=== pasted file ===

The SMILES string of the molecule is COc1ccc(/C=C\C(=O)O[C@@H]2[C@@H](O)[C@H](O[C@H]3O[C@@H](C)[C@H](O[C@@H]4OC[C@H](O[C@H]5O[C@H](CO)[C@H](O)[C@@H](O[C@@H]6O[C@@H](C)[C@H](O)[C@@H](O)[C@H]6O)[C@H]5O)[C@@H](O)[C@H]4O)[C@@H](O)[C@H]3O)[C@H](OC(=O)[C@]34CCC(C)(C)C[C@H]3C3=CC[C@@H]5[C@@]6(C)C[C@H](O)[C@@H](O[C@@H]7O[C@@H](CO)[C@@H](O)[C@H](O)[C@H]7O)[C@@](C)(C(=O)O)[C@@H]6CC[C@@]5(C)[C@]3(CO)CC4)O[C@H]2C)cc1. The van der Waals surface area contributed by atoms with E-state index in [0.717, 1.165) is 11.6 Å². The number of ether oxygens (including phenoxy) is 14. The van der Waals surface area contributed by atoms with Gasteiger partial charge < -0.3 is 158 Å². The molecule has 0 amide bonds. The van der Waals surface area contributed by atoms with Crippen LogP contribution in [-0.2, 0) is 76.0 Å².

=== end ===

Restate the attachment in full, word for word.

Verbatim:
The SMILES string of the molecule is COc1ccc(/C=C\C(=O)O[C@@H]2[C@@H](O)[C@H](O[C@H]3O[C@@H](C)[C@H](O[C@@H]4OC[C@H](O[C@H]5O[C@H](CO)[C@H](O)[C@@H](O[C@@H]6O[C@@H](C)[C@H](O)[C@@H](O)[C@H]6O)[C@H]5O)[C@@H](O)[C@H]4O)[C@@H](O)[C@H]3O)[C@H](OC(=O)[C@]34CCC(C)(C)C[C@H]3C3=CC[C@@H]5[C@@]6(C)C[C@H](O)[C@@H](O[C@@H]7O[C@@H](CO)[C@@H](O)[C@H](O)[C@H]7O)[C@@](C)(C(=O)O)[C@@H]6CC[C@@]5(C)[C@]3(CO)CC4)O[C@H]2C)cc1. The van der Waals surface area contributed by atoms with E-state index in [0.717, 1.165) is 11.6 Å². The number of ether oxygens (including phenoxy) is 14. The van der Waals surface area contributed by atoms with Gasteiger partial charge < -0.3 is 158 Å². The molecule has 0 amide bonds. The van der Waals surface area contributed by atoms with Crippen LogP contribution in [-0.2, 0) is 76.0 Å².